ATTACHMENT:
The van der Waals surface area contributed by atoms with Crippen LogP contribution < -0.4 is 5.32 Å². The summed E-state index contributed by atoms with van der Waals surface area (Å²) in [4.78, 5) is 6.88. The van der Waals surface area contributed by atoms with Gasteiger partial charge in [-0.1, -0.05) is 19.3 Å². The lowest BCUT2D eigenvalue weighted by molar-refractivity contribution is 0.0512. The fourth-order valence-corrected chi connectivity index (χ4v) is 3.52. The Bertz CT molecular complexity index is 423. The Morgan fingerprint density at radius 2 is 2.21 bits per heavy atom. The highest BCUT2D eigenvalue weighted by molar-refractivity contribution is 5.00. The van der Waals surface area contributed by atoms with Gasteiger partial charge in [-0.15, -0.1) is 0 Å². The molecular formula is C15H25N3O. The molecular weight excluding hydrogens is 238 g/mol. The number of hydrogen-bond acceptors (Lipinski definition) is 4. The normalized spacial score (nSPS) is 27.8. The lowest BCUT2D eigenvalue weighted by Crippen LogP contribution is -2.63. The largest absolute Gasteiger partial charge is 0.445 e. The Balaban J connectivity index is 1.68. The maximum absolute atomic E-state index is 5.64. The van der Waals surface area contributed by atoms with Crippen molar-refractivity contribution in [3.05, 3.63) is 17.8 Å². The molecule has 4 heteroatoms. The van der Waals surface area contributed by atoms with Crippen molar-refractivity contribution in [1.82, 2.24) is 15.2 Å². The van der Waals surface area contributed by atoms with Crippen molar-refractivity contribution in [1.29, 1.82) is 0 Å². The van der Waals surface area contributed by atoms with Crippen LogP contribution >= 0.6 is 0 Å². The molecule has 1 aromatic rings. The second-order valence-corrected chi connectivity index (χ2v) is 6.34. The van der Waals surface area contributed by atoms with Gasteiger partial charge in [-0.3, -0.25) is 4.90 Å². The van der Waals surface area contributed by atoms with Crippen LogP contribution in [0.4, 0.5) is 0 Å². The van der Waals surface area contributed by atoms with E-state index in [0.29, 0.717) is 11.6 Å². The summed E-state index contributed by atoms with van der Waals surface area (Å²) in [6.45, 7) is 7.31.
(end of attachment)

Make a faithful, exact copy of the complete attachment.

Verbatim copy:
The van der Waals surface area contributed by atoms with Crippen LogP contribution < -0.4 is 5.32 Å². The summed E-state index contributed by atoms with van der Waals surface area (Å²) in [4.78, 5) is 6.88. The van der Waals surface area contributed by atoms with Gasteiger partial charge in [-0.1, -0.05) is 19.3 Å². The lowest BCUT2D eigenvalue weighted by molar-refractivity contribution is 0.0512. The fourth-order valence-corrected chi connectivity index (χ4v) is 3.52. The Bertz CT molecular complexity index is 423. The Morgan fingerprint density at radius 2 is 2.21 bits per heavy atom. The highest BCUT2D eigenvalue weighted by molar-refractivity contribution is 5.00. The van der Waals surface area contributed by atoms with Gasteiger partial charge in [-0.15, -0.1) is 0 Å². The molecular formula is C15H25N3O. The molecular weight excluding hydrogens is 238 g/mol. The number of hydrogen-bond acceptors (Lipinski definition) is 4. The normalized spacial score (nSPS) is 27.8. The lowest BCUT2D eigenvalue weighted by Crippen LogP contribution is -2.63. The largest absolute Gasteiger partial charge is 0.445 e. The Balaban J connectivity index is 1.68. The maximum absolute atomic E-state index is 5.64. The van der Waals surface area contributed by atoms with Crippen molar-refractivity contribution in [3.05, 3.63) is 17.8 Å². The molecule has 4 heteroatoms. The van der Waals surface area contributed by atoms with Crippen molar-refractivity contribution in [1.82, 2.24) is 15.2 Å². The van der Waals surface area contributed by atoms with Crippen molar-refractivity contribution in [1.29, 1.82) is 0 Å². The van der Waals surface area contributed by atoms with Crippen LogP contribution >= 0.6 is 0 Å². The molecule has 1 aromatic rings. The second-order valence-corrected chi connectivity index (χ2v) is 6.34. The van der Waals surface area contributed by atoms with Gasteiger partial charge in [-0.3, -0.25) is 4.90 Å². The van der Waals surface area contributed by atoms with Crippen LogP contribution in [0.4, 0.5) is 0 Å². The van der Waals surface area contributed by atoms with E-state index in [0.29, 0.717) is 11.6 Å². The summed E-state index contributed by atoms with van der Waals surface area (Å²) in [6.45, 7) is 7.31.